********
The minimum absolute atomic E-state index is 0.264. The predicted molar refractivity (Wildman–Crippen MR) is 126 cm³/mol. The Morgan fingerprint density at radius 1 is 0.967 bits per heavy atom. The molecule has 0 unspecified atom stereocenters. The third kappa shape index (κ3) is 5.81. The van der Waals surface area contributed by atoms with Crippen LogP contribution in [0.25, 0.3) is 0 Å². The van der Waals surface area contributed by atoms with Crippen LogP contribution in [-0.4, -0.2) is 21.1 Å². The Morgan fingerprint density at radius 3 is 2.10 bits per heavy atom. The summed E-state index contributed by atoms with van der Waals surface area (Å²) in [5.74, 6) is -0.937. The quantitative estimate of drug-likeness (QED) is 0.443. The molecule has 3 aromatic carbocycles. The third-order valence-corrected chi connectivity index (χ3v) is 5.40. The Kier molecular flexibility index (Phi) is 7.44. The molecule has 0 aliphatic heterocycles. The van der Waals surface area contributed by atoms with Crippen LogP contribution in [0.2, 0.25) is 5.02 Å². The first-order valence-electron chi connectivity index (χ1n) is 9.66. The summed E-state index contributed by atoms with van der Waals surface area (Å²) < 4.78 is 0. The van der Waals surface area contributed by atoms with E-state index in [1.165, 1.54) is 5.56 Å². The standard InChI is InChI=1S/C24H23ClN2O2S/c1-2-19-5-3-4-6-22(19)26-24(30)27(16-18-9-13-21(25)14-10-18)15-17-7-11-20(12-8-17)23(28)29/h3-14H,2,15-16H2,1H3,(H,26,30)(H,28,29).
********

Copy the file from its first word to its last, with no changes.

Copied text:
The minimum absolute atomic E-state index is 0.264. The predicted molar refractivity (Wildman–Crippen MR) is 126 cm³/mol. The Morgan fingerprint density at radius 1 is 0.967 bits per heavy atom. The molecule has 0 unspecified atom stereocenters. The third kappa shape index (κ3) is 5.81. The van der Waals surface area contributed by atoms with Crippen LogP contribution in [0.25, 0.3) is 0 Å². The van der Waals surface area contributed by atoms with Crippen LogP contribution in [-0.4, -0.2) is 21.1 Å². The Morgan fingerprint density at radius 3 is 2.10 bits per heavy atom. The summed E-state index contributed by atoms with van der Waals surface area (Å²) in [5.74, 6) is -0.937. The quantitative estimate of drug-likeness (QED) is 0.443. The molecule has 3 aromatic carbocycles. The third-order valence-corrected chi connectivity index (χ3v) is 5.40. The Kier molecular flexibility index (Phi) is 7.44. The molecule has 0 aliphatic heterocycles. The van der Waals surface area contributed by atoms with Crippen LogP contribution in [0.2, 0.25) is 5.02 Å². The first-order valence-electron chi connectivity index (χ1n) is 9.66. The summed E-state index contributed by atoms with van der Waals surface area (Å²) < 4.78 is 0. The van der Waals surface area contributed by atoms with E-state index in [1.165, 1.54) is 5.56 Å². The standard InChI is InChI=1S/C24H23ClN2O2S/c1-2-19-5-3-4-6-22(19)26-24(30)27(16-18-9-13-21(25)14-10-18)15-17-7-11-20(12-8-17)23(28)29/h3-14H,2,15-16H2,1H3,(H,26,30)(H,28,29).